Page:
Friday, May 14, 2010

Rick reaching out to Hispanics...

There is a profile in the Austin paper about Rick's new press secretary who is Hispanic (link). Excerpt follows...

Though most Hispanic voters are not likely to side with the Republican governor in his re-election contest in November against Democrat Bill White, that isn't stopping Perry from working to get their vote. Last week, he was in Mission to accept the endorsements of about 30 Rio Grande Valley elected officials. This week, he spoke at the Generation Adelante/GeneraciĆ³n Forward college fairs in Corpus Christi and San Antonio. And he's registered his discontent with the recently passed Arizona law — hugely unpopular with Hispanics — that cracks down on undocumented immigrants.

But for a conservative politician such as Perry, it's a delicate balance.

"He's trying to walk that tightrope between the hard-core base of his party, which probably does support the Arizona model, with one eye toward not alienating the Latino vote," said Jerry Polinard, a political science professor at the University of Texas-Pan American.

'Listen to us'

Garcia is not only the Perry campaign's press secretary but also the man behind its Spanish-language website and its new, mostly Spanish-language Twitter feed and Facebook group.

The Facebook group, Tejanos por Rick Perry , features photos from Perry's recent trip to Mission and a video endorsement from Puerto Rico Gov. Luis FortuƱo.

Garcia, who came to the campaign from the Texas Secretary of State's Election Division, says he translates Perry's messages into Spanish rather than crafting a different message tailored for Hispanic voters.

"We're trying to reach a larger audience with the same message," Garcia said. "We don't want to change the message so we can humor Hispanics."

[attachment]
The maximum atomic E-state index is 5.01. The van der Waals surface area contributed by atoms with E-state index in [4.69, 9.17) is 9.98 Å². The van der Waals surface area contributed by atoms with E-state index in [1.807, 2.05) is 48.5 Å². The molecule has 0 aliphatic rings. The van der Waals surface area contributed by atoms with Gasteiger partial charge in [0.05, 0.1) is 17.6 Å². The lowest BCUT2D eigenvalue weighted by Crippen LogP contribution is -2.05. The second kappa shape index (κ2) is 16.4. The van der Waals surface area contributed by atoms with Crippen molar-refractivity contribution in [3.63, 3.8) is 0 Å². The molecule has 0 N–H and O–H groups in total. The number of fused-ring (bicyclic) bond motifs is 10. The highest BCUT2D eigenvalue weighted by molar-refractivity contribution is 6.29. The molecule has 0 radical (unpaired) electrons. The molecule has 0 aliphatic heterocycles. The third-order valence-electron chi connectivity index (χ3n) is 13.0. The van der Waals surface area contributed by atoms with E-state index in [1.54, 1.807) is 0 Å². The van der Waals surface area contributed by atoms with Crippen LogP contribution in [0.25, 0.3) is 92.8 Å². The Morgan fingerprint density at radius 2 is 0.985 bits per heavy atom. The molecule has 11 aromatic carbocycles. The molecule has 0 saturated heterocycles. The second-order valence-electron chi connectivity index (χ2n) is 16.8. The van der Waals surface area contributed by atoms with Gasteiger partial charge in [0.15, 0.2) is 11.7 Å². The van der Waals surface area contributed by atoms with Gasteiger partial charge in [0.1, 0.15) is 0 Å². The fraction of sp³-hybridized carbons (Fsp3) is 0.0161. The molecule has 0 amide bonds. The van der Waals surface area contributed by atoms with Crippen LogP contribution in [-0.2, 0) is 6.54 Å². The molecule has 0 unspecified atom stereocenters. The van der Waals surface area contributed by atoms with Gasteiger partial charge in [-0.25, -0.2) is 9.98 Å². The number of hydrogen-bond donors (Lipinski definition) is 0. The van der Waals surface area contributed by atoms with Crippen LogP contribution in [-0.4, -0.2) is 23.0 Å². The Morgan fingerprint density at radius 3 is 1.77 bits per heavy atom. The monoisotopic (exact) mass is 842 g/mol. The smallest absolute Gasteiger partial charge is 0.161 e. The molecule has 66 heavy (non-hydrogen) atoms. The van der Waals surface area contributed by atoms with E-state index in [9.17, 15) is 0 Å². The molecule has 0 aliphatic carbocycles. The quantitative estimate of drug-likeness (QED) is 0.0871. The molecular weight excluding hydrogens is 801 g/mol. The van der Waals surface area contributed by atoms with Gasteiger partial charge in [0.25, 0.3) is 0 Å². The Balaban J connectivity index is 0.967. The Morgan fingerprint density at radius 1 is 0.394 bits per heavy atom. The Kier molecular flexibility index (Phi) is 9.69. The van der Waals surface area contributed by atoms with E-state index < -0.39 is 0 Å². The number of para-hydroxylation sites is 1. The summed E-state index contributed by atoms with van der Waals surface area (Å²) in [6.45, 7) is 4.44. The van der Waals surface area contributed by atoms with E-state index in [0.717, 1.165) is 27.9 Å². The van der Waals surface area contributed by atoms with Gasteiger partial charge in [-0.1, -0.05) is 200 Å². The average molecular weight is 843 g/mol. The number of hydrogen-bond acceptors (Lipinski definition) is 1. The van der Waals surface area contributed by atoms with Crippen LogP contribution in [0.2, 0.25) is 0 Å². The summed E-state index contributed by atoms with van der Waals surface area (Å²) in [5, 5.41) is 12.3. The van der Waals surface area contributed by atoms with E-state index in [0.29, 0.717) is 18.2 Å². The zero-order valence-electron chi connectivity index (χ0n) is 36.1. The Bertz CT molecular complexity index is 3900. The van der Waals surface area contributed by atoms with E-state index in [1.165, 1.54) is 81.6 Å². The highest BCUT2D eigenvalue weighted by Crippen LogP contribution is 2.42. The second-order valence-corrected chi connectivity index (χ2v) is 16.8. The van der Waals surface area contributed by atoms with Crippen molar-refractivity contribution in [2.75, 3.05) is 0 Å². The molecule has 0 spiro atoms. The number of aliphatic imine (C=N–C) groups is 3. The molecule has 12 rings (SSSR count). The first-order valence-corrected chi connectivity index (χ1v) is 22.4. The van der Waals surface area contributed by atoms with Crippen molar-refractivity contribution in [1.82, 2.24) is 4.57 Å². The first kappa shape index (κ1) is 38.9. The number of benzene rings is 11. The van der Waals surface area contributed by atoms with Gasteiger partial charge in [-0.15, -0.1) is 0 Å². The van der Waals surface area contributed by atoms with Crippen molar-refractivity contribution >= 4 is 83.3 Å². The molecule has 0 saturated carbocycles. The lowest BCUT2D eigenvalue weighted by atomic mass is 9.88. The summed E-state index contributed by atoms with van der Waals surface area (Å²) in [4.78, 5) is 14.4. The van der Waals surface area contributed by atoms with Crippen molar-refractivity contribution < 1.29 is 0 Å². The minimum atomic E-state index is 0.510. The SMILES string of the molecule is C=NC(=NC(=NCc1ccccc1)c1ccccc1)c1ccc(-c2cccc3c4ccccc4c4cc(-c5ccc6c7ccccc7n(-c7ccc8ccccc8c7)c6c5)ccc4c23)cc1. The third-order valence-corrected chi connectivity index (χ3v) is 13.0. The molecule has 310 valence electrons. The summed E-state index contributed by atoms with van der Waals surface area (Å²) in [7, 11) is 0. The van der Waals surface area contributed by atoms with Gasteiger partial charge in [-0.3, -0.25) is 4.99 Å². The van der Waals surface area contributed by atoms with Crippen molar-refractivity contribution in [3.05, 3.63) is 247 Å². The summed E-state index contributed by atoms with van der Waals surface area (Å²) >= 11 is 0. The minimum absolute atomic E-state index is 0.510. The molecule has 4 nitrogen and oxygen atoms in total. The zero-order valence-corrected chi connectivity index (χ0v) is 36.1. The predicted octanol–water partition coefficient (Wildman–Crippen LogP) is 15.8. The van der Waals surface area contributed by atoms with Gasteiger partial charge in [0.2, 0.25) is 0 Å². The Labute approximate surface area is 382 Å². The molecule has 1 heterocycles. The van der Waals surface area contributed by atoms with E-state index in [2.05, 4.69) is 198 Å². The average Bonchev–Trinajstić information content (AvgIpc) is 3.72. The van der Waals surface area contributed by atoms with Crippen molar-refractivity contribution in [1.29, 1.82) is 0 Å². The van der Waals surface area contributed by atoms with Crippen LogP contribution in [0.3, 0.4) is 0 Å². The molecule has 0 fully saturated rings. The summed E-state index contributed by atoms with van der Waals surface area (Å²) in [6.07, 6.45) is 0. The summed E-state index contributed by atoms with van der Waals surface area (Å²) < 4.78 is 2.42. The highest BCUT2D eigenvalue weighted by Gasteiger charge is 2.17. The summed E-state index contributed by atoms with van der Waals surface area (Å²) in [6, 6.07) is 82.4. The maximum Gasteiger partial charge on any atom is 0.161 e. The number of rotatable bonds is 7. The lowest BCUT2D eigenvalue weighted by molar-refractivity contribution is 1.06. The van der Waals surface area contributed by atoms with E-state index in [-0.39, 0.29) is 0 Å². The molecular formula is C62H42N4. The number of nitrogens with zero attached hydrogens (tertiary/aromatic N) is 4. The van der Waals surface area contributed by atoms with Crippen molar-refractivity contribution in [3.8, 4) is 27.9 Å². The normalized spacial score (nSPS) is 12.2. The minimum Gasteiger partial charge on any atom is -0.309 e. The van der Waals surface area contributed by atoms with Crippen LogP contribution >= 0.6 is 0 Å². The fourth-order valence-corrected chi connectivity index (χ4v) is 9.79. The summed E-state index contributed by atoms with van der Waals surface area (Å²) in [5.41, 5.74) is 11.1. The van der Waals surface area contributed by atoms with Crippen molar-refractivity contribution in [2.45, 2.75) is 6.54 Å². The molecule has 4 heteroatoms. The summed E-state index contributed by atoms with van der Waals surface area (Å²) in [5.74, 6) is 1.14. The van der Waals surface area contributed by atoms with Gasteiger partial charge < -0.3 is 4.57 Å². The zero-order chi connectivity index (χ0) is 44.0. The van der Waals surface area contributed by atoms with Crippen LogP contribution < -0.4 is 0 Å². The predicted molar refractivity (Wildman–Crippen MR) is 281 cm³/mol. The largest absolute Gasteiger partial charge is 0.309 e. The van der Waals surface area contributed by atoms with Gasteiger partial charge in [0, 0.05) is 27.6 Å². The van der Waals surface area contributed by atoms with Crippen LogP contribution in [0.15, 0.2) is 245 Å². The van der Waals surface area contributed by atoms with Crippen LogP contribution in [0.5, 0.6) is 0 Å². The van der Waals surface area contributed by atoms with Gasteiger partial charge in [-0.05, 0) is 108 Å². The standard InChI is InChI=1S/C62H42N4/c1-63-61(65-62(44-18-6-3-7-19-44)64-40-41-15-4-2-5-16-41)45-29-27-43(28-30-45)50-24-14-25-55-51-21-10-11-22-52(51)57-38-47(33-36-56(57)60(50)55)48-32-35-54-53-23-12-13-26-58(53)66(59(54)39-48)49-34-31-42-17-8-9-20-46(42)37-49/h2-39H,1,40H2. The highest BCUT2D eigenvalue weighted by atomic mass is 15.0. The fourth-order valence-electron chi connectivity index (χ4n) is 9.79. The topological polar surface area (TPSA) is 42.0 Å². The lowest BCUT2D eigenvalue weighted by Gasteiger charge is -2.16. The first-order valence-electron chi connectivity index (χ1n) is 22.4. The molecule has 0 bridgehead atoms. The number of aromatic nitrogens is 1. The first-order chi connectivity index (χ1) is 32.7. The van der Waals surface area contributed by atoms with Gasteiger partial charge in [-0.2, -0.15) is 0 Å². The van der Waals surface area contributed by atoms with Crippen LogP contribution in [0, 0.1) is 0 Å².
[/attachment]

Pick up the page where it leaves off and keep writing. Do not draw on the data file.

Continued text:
Garcia said he's not limiting his outreach to Spanish because he envisions connecting with "people who are bilingual or who want to brush up on their English."

Nearly two-thirds of Hispanic voters in Texas consider themselves Democrats, Polinard said. That still leaves plenty more who don't. In the 2006 gubernatorial race, about 750,000 Latino voters showed up at the polls, said Lydia Camarillo, vice president of the Southwest Voter Registration Education Project.

"Hispanics tend to have very conservative values (and) have a lot more in common with Republicans than Democrats," Garcia said. "We're going, 'Hey, we're out here. Listen to us. You may not know you're a Republican by heart."

Bill White's Hispanic outreach is strong, but for Rick to announce 30 South Texas Hispanic Democrat mayors and other elected officials supporting him is a huge deal and shows that Bill White will have to do more than wear a stupid hat to lock down the Hispanic vote...

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Hey now, campaign characters. Be nice. I know a lot of you on both sides, so I don't want any overly foul language, personal attacks on anyone other than the candidates themselves, or other party fouls. I will moderate the heck out of you if you start breaking the bounds of civility.